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Saturday, 24 May 2014 15:31

Authority, Structure, and Organization Featured

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Authority, Structure, and Organization

The board of directors has the responsibility of ensuring that each part of the plan is implemented. However, the board’s role is more or less to act as a oversight body. The executive leadership is mandated with the task of decision making and providing guidance to other role-players in the implementation framework of the plan. The quality improvement committee will ensure that the relevant standards of accreditation are met during all stages of the implementation process (Block, 2006). The medical staff members are vital in terms of making technical contributions to the plan especially in terms of enhancing treatment outcomes. The department staff and middle management are tasked with the mandate of facilitating the implementation process in terms of fulfilling the different subordinate roles.


The outcomes of the plan are communicated to the executive leadership. In contrast, it is the role of medical staff and the quality improvement committee to communicate the outcomes. On their part, the executive leadership reports to the board (Ginter, 2013). This hierarchical framework is vital in terms of boosting the efficiency of the entire communication process. The medical staff has the responsibility of facilitating for data collection, and hence the compilation of reports in view of the findings.


Communication is among the most essential components of the implementation framework of any plan. When the standards of communication are highly effective, excellent outcomes are obtained. In contrast, the efficiency of the plan’s implementation is put into disarray when the framework of communication is ineffective. These attributes underline the essential role of educating the different staff members about the plan. They will be issued with written communication that provides adequate explanations of their respective tasks (Hansten, 2008).  This will ensure that the relevant standards of clarity are attained. In addition to written communication, the use of electronic communication will also be vital. This involves platforms such as emails and slides.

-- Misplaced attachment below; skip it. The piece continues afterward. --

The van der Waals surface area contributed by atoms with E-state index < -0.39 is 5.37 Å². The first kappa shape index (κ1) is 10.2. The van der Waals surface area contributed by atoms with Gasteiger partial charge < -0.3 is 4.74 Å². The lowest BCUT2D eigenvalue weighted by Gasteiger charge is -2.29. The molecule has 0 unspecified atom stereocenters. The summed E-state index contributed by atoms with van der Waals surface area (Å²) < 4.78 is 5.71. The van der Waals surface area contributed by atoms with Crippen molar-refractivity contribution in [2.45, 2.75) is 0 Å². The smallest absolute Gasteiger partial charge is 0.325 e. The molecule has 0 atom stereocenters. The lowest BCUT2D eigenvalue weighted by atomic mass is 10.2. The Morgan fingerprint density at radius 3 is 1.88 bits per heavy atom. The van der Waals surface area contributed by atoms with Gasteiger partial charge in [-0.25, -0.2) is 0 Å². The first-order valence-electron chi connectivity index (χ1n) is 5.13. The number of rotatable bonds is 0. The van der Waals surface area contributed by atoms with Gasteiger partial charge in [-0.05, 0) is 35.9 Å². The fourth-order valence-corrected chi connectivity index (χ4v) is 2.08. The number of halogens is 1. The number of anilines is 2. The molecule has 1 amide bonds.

Annual Evaluation

Evaluation is massively essential in terms of ensuring that the projected goals of a plan are attained. This exemplifies the significance of evaluating the pertinent elements of the plan that will cater for evaluation. The first aspect of evaluation involves the patient outcomes. Improvements in the quality of outcomes will show that the plan is highly effective. In contrast, poor quality of outcomes will highlight the plan’s inefficiency (Hernandez, 2009). The accuracy standards of data collection will also be essential elements for the evaluative framework. Minimal accuracy or errors will highlight the plan’s inefficiency. In contrast, the absence of errors in data collection will be excellent indicators of the plan’s efficacy. In order to monitor and implement changes, the evaluation will be done continuously on monthly basis. This will help in terms of early detection of implementation challenges.

 External Entities

The decision-making process in an organization is strongly influenced by different external entities. Such influence can be exemplified in various ways. Firstly, professional interest groups are influential in terms of ensuring that an organization complies with the stipulated professional standards. Such groups can pressurize an organization if its framework of decision making is not compliant with the set standards. These groups are also influential in that they agitate for the involvement of employees in decision making (Ogilvie, 2010). Government agencies are also immensely influential in an organization’s decision making process. These agencies act as regulators. They require an organization’s decision making process to be consistent with the stipulated legal guidelines. Accrediting bodies are influential in that the organization must comply with the specified regulatory framework.


Block, D. J. (2006). Health care outcomes management, Sudbury, MA: Jones & Bartlett   Learning

Ginter, P. (2013). Strategic management of health care organizations, Hoboken, NJ: John Wiley & Sons

Hansten, R. (2008). Relationship and result oriented health care, Port Ludlow, WA: Lulu

Hernandez, S. (2009). Strategic human resource management in health services, Mason,    OH: South-Western

Ogilvie, L. (2010). Strategic planning for nurses, Sudbury, MA: Jones & Bartlett   Learning


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